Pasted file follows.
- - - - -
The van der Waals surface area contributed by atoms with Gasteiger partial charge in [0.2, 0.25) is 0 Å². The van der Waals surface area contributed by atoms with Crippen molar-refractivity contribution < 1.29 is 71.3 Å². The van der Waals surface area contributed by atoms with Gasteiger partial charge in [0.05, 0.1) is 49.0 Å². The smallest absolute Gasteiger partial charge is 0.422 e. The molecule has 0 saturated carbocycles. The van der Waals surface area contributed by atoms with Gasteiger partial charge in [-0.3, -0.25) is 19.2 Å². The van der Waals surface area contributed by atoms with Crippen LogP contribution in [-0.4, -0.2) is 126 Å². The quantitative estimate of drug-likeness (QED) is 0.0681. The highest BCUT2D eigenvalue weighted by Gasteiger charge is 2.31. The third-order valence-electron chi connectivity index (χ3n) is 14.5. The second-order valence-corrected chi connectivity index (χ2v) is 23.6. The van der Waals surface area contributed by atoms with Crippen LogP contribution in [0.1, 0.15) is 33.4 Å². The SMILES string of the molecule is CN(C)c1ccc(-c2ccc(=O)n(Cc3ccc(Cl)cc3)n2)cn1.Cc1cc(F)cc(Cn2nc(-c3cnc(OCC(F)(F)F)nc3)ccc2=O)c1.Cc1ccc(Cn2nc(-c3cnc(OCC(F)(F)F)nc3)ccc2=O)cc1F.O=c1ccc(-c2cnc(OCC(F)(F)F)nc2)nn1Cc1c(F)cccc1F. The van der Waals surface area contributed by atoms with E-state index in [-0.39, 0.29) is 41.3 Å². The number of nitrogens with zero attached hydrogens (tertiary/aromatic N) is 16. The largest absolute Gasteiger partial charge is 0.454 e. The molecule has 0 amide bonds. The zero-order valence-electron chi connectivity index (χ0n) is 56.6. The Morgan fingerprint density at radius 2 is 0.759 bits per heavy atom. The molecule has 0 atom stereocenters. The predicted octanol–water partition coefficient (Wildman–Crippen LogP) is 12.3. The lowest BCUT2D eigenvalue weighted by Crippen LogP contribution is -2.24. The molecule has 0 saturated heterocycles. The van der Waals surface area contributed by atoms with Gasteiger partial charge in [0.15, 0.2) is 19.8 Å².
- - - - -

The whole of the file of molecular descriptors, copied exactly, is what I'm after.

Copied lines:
The van der Waals surface area contributed by atoms with Gasteiger partial charge in [0.2, 0.25) is 0 Å². The van der Waals surface area contributed by atoms with Crippen molar-refractivity contribution < 1.29 is 71.3 Å². The van der Waals surface area contributed by atoms with Gasteiger partial charge in [0.05, 0.1) is 49.0 Å². The smallest absolute Gasteiger partial charge is 0.422 e. The molecule has 0 saturated carbocycles. The van der Waals surface area contributed by atoms with Gasteiger partial charge in [-0.3, -0.25) is 19.2 Å². The van der Waals surface area contributed by atoms with Crippen LogP contribution in [-0.4, -0.2) is 126 Å². The quantitative estimate of drug-likeness (QED) is 0.0681. The highest BCUT2D eigenvalue weighted by Gasteiger charge is 2.31. The third-order valence-electron chi connectivity index (χ3n) is 14.5. The second-order valence-corrected chi connectivity index (χ2v) is 23.6. The van der Waals surface area contributed by atoms with Crippen LogP contribution in [0.1, 0.15) is 33.4 Å². The SMILES string of the molecule is CN(C)c1ccc(-c2ccc(=O)n(Cc3ccc(Cl)cc3)n2)cn1.Cc1cc(F)cc(Cn2nc(-c3cnc(OCC(F)(F)F)nc3)ccc2=O)c1.Cc1ccc(Cn2nc(-c3cnc(OCC(F)(F)F)nc3)ccc2=O)cc1F.O=c1ccc(-c2cnc(OCC(F)(F)F)nc2)nn1Cc1c(F)cccc1F. The van der Waals surface area contributed by atoms with E-state index in [-0.39, 0.29) is 41.3 Å². The number of nitrogens with zero attached hydrogens (tertiary/aromatic N) is 16. The largest absolute Gasteiger partial charge is 0.454 e. The molecule has 0 amide bonds. The zero-order valence-electron chi connectivity index (χ0n) is 56.6. The Morgan fingerprint density at radius 2 is 0.759 bits per heavy atom. The molecule has 0 atom stereocenters. The predicted octanol–water partition coefficient (Wildman–Crippen LogP) is 12.3. The lowest BCUT2D eigenvalue weighted by Crippen LogP contribution is -2.24. The molecule has 0 saturated heterocycles. The van der Waals surface area contributed by atoms with Gasteiger partial charge in [0.15, 0.2) is 19.8 Å².